A Jester’s Tale (1964) is a delightful and entertaining period piece that combines live action and animated engravings in an original and ingenious way. A farmer named Petr is happily ploughing his field when a group of soldiers press gang him into joining the king’s army. Petr’s independent and ironic attitude makes him completely unsuited to army life. As the army marches into battle in the Thirty Years’ War, Petr stumbles over rocks and is distracted by forget-me-nots.
In a characteristically humorous turn of events, our hero manages to break his rifle stand, and is forced to shoot from ground level, which serendipitously saves him and an ageing fellow soldier from the firing line. Things begin to look up as the pair find themselves the only survivors of the battle, gaily make off with a carriage full of loot, and even pick up a pretty peasant along the way. But when the three friends are surrounded by enemy soldiers once more, they decide to impersonate the king, his steward and his jester…
Those who are already connoisseurs of the sly humour and sheer inventiveness of Czechoslovak New Wave cinema will not be disappointed with this 1964 instalment, directed by Karel Zeman. The political liberalisation that took place in 1960s Czechoslovakia meant that filmmakers were blessed with an enviable cross between relative artistic freedom and central planning’s guaranteed funding and facilities. Directors of the time were particularly keen to make films about everyday life, previously a tricky subject: Socialist Realism prescribed films that glorified a heroic past or looked forward to an ideal future when Communism’s contemporary difficulties would be ironed out.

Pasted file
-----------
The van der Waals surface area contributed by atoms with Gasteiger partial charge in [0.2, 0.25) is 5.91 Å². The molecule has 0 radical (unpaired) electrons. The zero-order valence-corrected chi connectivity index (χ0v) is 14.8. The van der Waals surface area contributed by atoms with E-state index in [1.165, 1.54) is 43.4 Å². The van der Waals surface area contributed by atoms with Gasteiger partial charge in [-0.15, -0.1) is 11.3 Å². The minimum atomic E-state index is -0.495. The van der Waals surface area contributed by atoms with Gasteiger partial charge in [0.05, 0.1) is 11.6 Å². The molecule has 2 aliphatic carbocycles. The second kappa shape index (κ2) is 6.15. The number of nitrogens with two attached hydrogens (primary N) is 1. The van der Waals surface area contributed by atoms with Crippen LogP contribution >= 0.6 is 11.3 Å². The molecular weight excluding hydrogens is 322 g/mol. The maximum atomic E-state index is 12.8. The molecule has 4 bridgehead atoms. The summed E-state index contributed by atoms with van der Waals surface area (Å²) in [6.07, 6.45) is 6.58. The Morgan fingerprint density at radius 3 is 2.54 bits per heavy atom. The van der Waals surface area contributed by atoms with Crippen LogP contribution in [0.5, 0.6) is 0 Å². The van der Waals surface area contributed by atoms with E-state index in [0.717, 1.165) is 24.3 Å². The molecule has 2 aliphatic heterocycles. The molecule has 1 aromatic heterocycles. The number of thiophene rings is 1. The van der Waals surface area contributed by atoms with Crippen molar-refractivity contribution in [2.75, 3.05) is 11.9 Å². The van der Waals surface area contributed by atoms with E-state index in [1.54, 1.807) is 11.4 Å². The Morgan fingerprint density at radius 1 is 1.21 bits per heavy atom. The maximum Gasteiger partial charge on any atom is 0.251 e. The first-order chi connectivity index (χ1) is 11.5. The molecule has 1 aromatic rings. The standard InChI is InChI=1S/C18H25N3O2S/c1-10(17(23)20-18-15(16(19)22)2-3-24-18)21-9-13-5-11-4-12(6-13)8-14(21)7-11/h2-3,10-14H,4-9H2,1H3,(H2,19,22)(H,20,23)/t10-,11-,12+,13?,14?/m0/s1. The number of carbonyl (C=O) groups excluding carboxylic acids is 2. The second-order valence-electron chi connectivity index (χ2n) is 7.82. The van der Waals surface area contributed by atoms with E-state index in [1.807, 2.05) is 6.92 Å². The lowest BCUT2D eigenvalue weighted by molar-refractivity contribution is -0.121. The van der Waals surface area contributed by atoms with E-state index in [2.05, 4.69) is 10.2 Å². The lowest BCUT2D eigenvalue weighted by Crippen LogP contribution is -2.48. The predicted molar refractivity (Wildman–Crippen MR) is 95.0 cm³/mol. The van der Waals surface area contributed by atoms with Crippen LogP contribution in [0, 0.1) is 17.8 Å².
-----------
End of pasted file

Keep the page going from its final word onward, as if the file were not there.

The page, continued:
Films by documentary-influenced directors like Miloš Forman and Ivan Passer turned their lens on a contemporary setting, but even historical films like A Jester’s Tale had something to say about everyday life. Petr is a perfect example of an individualist who does everything he can to avoid the honourable roles that society attempts to impose on him, because he sees the hollow reality behind the hype.
Zeman makes a mockery of war by representing it through animation. There is something innately irreverent about taking static book illustrations and bringing them to life, and all the more when animation allows unlikely events, like the rank and file soldiers getting their heads blown off in unison. It will remind many viewers of the Monty Python animations by Terry Gilliam, who cites Zeman as one of his influences, along with Polish animator Walerian Borowczyk. Zeman stands out for his ability to combine live action and animation in the same frame, to the magical point where it’s hard to tell where the drawings end and reality begins.
In his engaging liner notes, Ian Haydn Smith tantalises us with descriptions of Zeman’s early shorts, including a popular series of satirical puppet films and Inspiration, a lyrical animation of glass. At just 81 minutes’ running time, A Jester’s Tale leaves some spare space on a DVD, so any of these shorts would have been a welcome addition to this release.